1949. The crack of dawn witnessed my nativity into the lovely arms of my mother, Francisca Nabulo. This began the remarkable sequence of Balibaseka Bukenya …
… There I was, puked out with vigor, and my umbilical cord gently separated from my mother with the help of a piece of dry reed of elephant grass. In the midst of blood dripping down her arms my mother carefully carried the slippery thing, trembling, with her lovely tiny fingers and wrapped a folded gomesi around it. She stealthily checked for my sex, and I must have heard her praising God that this time it wasn’t a girl …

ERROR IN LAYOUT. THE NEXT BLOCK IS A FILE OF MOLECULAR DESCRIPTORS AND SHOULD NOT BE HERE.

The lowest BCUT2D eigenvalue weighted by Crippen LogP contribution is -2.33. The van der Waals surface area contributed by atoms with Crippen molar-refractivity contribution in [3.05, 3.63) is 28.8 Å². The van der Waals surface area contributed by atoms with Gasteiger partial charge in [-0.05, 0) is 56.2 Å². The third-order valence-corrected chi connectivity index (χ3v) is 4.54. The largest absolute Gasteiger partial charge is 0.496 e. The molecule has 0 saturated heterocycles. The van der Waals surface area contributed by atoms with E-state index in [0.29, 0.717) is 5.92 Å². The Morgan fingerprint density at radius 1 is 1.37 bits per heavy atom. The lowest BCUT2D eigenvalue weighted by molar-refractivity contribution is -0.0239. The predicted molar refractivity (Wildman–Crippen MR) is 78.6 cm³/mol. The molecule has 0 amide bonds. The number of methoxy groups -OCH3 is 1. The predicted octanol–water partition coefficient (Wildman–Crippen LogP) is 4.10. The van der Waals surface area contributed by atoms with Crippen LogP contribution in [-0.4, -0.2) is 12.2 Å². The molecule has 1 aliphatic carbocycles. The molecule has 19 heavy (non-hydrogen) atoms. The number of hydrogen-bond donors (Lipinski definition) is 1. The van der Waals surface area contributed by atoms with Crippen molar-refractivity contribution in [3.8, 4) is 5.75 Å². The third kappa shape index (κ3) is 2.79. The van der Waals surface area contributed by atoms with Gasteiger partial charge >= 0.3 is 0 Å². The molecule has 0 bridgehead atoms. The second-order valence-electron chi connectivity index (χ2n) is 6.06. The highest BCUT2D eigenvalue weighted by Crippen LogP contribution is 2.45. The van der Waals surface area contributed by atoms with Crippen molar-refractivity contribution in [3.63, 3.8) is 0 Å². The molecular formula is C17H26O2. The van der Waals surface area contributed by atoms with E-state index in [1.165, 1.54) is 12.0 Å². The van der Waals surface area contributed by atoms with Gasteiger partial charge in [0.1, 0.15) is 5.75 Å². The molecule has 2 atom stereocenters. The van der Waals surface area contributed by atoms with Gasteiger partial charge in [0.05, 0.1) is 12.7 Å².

No, that isn’t my own writing. God in his wisdom knew better than to give me any real talents. He knew that just by being born, I’d become an insufferable snob.
The excerpt above is from the autobiography of Ugandan Vice President Gilbert Balibaseka Bukenya. I bought the book, Through Intricate Corridors of Power, today at the Book Week Festival. An unnamed person from Fountain Publishers warned me about it, saying, “It’s an interesting story, but I can’t vouch for the writing. If you ignore the exaggeration and the portentousness of the author, you may like it.”
Okay, he didn’t say portentousness. He said something along the lines of VP … vanity … editing it was almost impossible mbu.
I’m done with the first six chapters and do not have the will to continue through to chapter seven. The title of chapter seven is “My Struggle to Prove Excellence Begins”, which I have chosen to rename “I Give Up the Will to Live.”
Anyhoo … Uganda Book Week Festival stuff and thingies. Here’s a couple of bleah pictures.